Democrats held the line on a controversial appeals court nominee Thursday and denied victory to Senate Majority Leader Bill Frist (R-Tenn.), at least for now.
Despite the defection of four Democrats, the cloture motion to end debate and vote on Miguel Estrada’s nomination to the U.S. Court of Appeals for the D.C. Circuit failed 55-44.
Cloture motions require 60 votes to succeed.
Democratic Sens. John Breaux (La.), Zell Miller (Ga.), Bill Nelson (Fla.) and Ben Nelson (Neb.) voted with Republicans. Sen. Bob Graham (D-Fla.), who is recovering from heart surgery, did not vote.
Even though his party didn’t vote unanimously, Minority Leader Thomas Daschle (D-S.D.) said he was proud of his Caucus for hanging tough and is confident it would continue to hold together.
The vote sends the message “loud and clear” that Democrats will not allow a confirmation vote until Estrada provides more information about his views, Daschle said, noting that no job seeker would be hired if he or she left half the application blank.
“That will be our position regardless, however many votes are cast,” he said.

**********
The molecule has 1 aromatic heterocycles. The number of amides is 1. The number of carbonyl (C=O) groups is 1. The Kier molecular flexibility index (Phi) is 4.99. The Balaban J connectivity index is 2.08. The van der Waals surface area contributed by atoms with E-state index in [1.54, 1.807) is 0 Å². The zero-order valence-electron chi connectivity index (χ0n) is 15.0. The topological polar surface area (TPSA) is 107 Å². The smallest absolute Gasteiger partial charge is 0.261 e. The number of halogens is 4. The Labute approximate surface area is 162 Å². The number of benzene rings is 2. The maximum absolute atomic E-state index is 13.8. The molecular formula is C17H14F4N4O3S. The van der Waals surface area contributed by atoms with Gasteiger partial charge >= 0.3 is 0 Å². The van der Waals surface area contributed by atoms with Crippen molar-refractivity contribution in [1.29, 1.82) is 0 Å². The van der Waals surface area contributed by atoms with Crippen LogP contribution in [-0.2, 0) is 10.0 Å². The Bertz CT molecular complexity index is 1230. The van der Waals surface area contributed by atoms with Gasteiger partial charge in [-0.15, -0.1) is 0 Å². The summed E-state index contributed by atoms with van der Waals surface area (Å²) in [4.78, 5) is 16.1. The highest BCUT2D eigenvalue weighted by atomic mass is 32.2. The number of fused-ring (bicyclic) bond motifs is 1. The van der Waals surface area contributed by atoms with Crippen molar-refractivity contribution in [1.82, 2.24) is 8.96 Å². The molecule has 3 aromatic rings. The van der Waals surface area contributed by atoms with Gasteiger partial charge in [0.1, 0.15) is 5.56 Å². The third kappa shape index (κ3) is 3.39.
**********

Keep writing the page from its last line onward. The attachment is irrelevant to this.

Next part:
Frist promised to file endless cloture motions and force vote after vote until the Senate votes to either confirm or reject Estrada outright.
“This is just the beginning,” Frist said shortly after the late-morning vote. “We will not be satisfied … until we have a simple up-or-down vote.
“This is not going to deter us, not going to stop us and not going to slow us down,” he said.
Frist said he has been patient and allowed more than 100 hours of floor debate on the Honduran immigrant and Harvard Law School graduate since Feb. 5.
The Majority Leader added that Estrada has repeatedly made himself available to lawmakers and agreed to meet one-on-one with any Senator who asks.
But Daschle dismissed such meetings as only a “public relations ploy” unless Estrada is willing to answer all their questions.
Democrats have requested to see documents from cases Estrada argued as an assistant to the solicitor general. Additionally, they want Estrada to come before the Judiciary Committee again. A spokesman for Frist said it is up to Judiciary Chairman Orrin Hatch (R-Utah) to call another hearing.
Both sides claim they are trying to uphold the Constitution and carry out the Senate’s “advise and consent” mandate on judicial nominees.
Republicans say that Democrats’ filibuster of Estrada unfairly raises the bar by effectively requiring him to garner 60 votes for confirmation, instead of a simple majority.
“This is a very sad day for the Senate and a very sad day for the republic,” said Republican Conference Chairman Rick Santorum (Pa.), criticizing Democrats for politicizing the judicial process.
But Democrats say they are following the Founding Fathers’ will by trying to find out where Estrada stands on important issues. And that confirming Estrada without that information would reduce the Senate to a rubber stamp.
“It goes to the heart of the Constitution — whether the Senate will play any meaningful role in the confirmation of judges,” Sen. Charles Schumer (D-N.Y.) said.